By Kristina Goetz
The Cincinnati Enquirer
The University of Cincinnati's Presidential Search Committee faces another challenge to the way the search is being conducted.
The Cincinnati Enquirer took the university to Hamilton County Common Pleas Court last month, arguing that the search should be made public.
A settlement agreement presented before Judge Robert P. Ruehlman on Friday spells out that all decisions regarding a new president will be made in the public eye.
Meanwhile, members of UC's Adjunct Faculty Association say they want an active role in searching for the best president to succeed Joseph Steger, who announced his retirement Nov. 1 - and that includes a spot on the committee that will find the long-time president's successor.
"It is vital to the educational health of this institution that the voice of adjunct faculty is not only heard, but respected," said Howard Konicov, an adjunct math professor and coordinator of the adjunct faculty association.
"The reason to put a first-class educator on the board and in the presidency isn't for feel-good reasons. It's a matter of dollars and cents."
On Monday, the association will announce an all-out campaign to change the university's bylaws to allow for an adjunct to sit on the committee.
The association will urge all adjunct faculty to make their views known to the board in the coming weeks.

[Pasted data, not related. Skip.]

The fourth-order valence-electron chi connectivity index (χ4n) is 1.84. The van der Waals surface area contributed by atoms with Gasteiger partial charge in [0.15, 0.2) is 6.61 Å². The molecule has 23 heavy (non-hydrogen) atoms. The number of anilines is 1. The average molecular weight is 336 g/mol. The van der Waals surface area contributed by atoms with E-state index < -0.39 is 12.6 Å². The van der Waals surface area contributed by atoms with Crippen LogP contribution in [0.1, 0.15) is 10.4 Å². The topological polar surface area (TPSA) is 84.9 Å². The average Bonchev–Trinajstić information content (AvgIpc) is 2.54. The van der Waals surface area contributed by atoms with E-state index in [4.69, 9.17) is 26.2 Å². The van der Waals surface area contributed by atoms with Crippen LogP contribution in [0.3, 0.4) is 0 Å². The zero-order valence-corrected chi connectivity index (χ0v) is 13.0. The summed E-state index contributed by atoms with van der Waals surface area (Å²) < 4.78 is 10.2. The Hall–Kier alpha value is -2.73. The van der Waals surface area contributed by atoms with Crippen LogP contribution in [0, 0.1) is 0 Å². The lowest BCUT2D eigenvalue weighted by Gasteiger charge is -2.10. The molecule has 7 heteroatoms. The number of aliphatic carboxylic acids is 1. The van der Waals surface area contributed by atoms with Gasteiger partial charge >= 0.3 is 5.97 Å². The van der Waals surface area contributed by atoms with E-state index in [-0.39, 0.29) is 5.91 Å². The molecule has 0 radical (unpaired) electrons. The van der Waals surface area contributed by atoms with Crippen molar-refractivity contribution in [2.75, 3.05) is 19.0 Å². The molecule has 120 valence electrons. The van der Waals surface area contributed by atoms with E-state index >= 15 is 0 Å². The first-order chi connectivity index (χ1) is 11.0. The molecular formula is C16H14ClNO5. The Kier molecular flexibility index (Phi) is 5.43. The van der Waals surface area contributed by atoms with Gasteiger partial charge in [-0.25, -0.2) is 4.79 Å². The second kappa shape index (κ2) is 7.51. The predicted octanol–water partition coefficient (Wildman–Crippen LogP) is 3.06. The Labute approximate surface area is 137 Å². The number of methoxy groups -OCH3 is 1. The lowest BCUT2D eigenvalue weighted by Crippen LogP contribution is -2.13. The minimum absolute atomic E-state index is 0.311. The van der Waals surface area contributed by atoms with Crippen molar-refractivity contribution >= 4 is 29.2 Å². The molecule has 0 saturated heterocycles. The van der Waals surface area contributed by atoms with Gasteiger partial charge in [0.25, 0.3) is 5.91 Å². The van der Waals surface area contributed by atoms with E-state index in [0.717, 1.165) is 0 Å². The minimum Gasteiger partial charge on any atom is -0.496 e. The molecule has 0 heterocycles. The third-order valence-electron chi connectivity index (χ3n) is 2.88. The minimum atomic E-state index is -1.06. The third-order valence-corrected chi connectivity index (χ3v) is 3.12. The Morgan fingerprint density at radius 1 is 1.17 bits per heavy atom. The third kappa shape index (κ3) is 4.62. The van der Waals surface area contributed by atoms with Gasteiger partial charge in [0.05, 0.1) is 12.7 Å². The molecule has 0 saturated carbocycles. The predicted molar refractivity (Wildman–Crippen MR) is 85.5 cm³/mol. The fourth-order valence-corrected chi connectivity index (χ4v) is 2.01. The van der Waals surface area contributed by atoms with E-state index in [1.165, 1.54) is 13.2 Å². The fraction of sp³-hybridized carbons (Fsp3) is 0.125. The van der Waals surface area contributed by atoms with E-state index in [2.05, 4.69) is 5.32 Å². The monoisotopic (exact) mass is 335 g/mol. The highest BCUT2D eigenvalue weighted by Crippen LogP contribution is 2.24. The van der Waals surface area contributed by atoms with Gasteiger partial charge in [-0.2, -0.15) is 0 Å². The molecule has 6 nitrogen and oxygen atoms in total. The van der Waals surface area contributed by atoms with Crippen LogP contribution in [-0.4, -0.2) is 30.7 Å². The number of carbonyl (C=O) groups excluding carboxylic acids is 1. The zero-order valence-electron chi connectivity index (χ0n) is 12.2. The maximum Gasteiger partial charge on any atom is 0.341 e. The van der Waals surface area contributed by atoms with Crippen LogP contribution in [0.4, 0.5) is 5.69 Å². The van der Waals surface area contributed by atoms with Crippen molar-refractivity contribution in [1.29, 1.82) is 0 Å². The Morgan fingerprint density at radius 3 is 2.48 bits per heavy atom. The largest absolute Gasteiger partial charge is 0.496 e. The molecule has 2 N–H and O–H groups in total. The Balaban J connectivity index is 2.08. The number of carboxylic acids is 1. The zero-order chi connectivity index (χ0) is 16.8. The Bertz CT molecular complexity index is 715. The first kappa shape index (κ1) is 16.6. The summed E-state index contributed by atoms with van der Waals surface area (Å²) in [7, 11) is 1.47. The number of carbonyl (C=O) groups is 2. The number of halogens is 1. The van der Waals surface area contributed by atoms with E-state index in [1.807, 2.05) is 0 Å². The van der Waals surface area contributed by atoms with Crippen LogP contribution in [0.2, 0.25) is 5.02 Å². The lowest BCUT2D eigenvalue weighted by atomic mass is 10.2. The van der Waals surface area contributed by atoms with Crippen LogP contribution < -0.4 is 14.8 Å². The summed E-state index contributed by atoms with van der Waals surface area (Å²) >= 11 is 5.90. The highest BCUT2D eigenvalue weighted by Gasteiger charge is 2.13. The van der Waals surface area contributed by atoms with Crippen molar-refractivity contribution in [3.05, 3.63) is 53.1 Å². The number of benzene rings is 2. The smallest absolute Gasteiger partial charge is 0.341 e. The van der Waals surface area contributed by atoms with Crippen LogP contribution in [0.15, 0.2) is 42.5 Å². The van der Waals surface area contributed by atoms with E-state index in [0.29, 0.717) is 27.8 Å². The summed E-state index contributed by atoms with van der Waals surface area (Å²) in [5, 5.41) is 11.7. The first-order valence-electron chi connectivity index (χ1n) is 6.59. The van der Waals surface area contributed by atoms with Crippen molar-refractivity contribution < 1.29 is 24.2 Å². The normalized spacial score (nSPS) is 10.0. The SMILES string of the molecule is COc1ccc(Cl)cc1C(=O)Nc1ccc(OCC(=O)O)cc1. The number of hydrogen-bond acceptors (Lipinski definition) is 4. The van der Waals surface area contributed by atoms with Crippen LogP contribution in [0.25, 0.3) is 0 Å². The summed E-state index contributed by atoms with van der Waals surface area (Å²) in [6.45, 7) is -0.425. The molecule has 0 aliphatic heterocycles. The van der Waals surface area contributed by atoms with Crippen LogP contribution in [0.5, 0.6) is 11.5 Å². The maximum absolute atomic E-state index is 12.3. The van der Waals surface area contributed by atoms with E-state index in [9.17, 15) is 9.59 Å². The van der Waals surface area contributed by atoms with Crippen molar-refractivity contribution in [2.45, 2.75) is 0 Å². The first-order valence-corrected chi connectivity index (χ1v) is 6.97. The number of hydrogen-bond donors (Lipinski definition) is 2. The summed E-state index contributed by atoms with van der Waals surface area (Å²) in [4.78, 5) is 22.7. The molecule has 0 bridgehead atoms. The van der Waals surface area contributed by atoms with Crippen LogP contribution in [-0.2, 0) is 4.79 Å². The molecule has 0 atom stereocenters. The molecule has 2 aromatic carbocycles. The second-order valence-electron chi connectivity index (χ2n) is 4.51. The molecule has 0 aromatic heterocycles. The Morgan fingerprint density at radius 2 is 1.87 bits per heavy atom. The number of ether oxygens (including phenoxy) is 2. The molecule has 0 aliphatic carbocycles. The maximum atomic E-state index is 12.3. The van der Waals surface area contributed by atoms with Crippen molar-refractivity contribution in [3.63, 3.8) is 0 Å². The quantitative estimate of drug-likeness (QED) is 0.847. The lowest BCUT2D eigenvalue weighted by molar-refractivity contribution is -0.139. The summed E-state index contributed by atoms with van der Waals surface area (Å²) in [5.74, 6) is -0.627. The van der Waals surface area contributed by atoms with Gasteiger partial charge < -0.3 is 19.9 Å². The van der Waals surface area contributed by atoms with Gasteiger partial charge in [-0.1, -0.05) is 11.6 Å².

As the bylaws are now written, 13 members are allowed, including full-time faculty, deans, students and trustee members.
Changing the university bylaws would require board action.
"It is clear that the voice of the professional educator is not a priority in the qualifications being considered for the search committee," said Tom Mooney, president of the Ohio Federation of Teachers.
"Certainly, if you are going to reach out to a group that has its finger on the pulse of the retention problem, adjunct faculty are who you want to have at the table."
Jeff Wyler, chairman of the presidential search committee, said he received a letter from the association.
"I sent a letter back saying that if the adjunct faculty wanted to
send us something in writing about what they think the next president should be like, do it," he said.
"We'll be happy to put that in with the recommendations from other groups."
The adjunct faculty association is building on momentum created in September when the group announced its intention to affiliate with the American Federation of Teachers in an effort to force the university to voluntarily recognize them as a union.
UC's chapter of the American Association of University Professors represents 1,976 full-time and part-time employees, according to recent UC payroll numbers.
The part-timers this union represents teach the equivalent of four or more classes per quarter.
But 1,495 other part-time faculty members are not represented by AAUP.
The non-represented make up about 43 percent of the total faculty.
They are paid a fraction of what full-time professors earn teaching the same courses.
In Ohio, part-time employees are not included in the list of people who can form unions.
The university could, however, agree to voluntarily bargain with such a union.
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